Don’t forget Andy Carroll’s brilliance despite all his injury problems

On his day the striker was unplayable and we should remember that aspect too

When West Ham supporters think of Andy Carroll, most will think purely of his injuries.

In all honesty I am one of those people at times; for the last few years I’ve often complained at how little time he spends on the pitch whenever he is brought up in conversation without even thinking of what he does on it.

Like many Hammers fans, I feel that letting Carroll leave was the correct decision. It has freed up wages to bring in someone who will be able to have much more of an impact on the pitch, as they will actually be on it

Hopefully, it will also see him go somewhere that he will be able to get games when he is fit.

However, one thing this decision has also done is allow the good times regarding the big man to flood back into the memory, having previously been hidden by annoyance and impatience about the long lay offs, misplaced comments and unimpressive photos that punctuated his time as a West Ham player.

When you really think about it, Carroll was brilliant at times, giving West Ham fans some great moments.

Before we get onto his goals, it should be mentioned just how much he gave on the pitch — especially at the beginning of his time in claret and blue.

The England international was often found charging around the pitch, putting his body on the line to try and get his head on the end of long balls and put the opposition under pressure. He may not have been the most aesthetically pleasing player at times, but he could be very effective.

The game that will of course come to mind for most when thinking of the impact he could make is the one against Arsenal, where the big man’s three goals earned us a draw.

He was indomitable that game, scoring a powerful header either side of the strike where he turned a scrappy situation into an acrobatic finish.

The biggest single moment of brilliance was surely his overhead kick against Crystal Palace.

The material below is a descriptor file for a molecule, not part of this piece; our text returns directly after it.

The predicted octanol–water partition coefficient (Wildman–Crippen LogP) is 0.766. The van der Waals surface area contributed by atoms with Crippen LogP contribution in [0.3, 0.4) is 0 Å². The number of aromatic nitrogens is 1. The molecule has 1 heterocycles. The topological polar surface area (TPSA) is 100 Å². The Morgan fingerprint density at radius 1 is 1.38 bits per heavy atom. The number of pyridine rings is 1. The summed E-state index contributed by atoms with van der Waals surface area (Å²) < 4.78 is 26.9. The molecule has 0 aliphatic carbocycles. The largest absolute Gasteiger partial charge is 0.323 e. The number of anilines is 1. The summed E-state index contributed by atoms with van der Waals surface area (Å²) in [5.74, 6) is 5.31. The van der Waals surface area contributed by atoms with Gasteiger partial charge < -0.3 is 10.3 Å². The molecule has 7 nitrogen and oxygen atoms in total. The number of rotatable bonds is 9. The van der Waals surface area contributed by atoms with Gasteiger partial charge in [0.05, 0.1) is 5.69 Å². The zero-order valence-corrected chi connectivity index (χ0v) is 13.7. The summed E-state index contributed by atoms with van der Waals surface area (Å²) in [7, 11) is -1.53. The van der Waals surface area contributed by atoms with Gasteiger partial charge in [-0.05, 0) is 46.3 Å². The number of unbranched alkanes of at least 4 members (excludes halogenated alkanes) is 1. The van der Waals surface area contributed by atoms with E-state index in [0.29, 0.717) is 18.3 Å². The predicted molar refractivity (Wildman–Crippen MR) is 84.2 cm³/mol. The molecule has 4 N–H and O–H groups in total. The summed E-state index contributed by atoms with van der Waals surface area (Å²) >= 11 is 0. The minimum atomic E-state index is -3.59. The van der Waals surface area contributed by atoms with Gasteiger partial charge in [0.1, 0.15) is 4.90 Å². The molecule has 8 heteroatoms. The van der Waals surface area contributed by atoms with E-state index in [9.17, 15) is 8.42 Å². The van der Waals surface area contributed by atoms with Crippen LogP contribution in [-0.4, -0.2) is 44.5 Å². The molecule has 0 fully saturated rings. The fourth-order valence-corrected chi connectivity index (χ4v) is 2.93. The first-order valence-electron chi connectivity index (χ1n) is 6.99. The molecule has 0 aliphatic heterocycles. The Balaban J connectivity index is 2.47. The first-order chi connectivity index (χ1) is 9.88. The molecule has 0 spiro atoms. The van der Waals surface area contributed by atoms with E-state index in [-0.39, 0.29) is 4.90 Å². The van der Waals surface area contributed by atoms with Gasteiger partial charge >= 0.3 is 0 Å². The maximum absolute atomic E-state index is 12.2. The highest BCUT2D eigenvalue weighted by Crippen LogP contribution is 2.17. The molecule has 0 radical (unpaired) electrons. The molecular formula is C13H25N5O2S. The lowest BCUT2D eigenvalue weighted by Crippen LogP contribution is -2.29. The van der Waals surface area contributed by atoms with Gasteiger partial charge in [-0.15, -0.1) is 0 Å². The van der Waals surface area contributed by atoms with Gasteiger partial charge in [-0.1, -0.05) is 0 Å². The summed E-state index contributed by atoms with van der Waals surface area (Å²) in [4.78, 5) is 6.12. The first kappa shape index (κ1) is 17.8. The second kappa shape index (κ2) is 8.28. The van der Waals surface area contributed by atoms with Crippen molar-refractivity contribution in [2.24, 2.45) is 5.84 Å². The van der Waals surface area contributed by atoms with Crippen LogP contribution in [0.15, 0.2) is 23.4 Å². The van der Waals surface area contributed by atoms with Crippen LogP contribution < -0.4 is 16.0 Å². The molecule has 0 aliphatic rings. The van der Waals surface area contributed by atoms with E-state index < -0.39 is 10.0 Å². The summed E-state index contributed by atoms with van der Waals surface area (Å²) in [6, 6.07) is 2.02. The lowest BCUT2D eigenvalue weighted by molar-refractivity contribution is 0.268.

Michail Antonio had played the ball slightly behind him which should have ruined the chance, but it just ended up making the goal more special.

Carroll shifted his body, flung it into the air and with an elegance which usually escapes him, sent the ball flying into the top corner of the net. It was the type of goal that took your breath away in disbelief that he had pulled off such a moment.

One of his most underrated goals came against West Brom, where he allowed a free kick from deep to float over his shoulder, before volleying it into the far corner.

It was the embodiment of quality timing and technique, highlighting the fact that he could be far more than a mere battering ram. It was a superb strike, which would potentially have been remembered by many more people if it had been scored by someone else.

Then there was his final ever goal for the Hammers: a header against Birmingham City in the FA Cup.

It wasn’t the greatest one by any means, though it did highlight the effectiveness he could show on occasion.

With the score at 1-0 – leaving no guarantee West Ham would win despite having dominated the whole game – Carroll rose above the defender at the back post to head the ball in. It was typical of the man, with it being fitting it was the way he scored in claret and blue for the final time.

There were other great and memorable strikes that will live long in the memory, including his curling effort against Swansea City, the header at Stamford Bridge and his double against West Brom which helped the Hammers steer clear of relegation.

It can be easy to allow the opinion of Carroll to be solely based around the amount of time he spent unavailable, though reminiscing on times such as these can bring the realisation that he did have a large impact for the club at times.

While there was plenty of frustration surrounding Carroll when he was a West Ham player, there will likely be many Hammers fans wishing him the best now he has departed.

Be the first to comment

Leave a Reply

Your email address will not be published.


This site uses Akismet to reduce spam. Learn how your comment data is processed.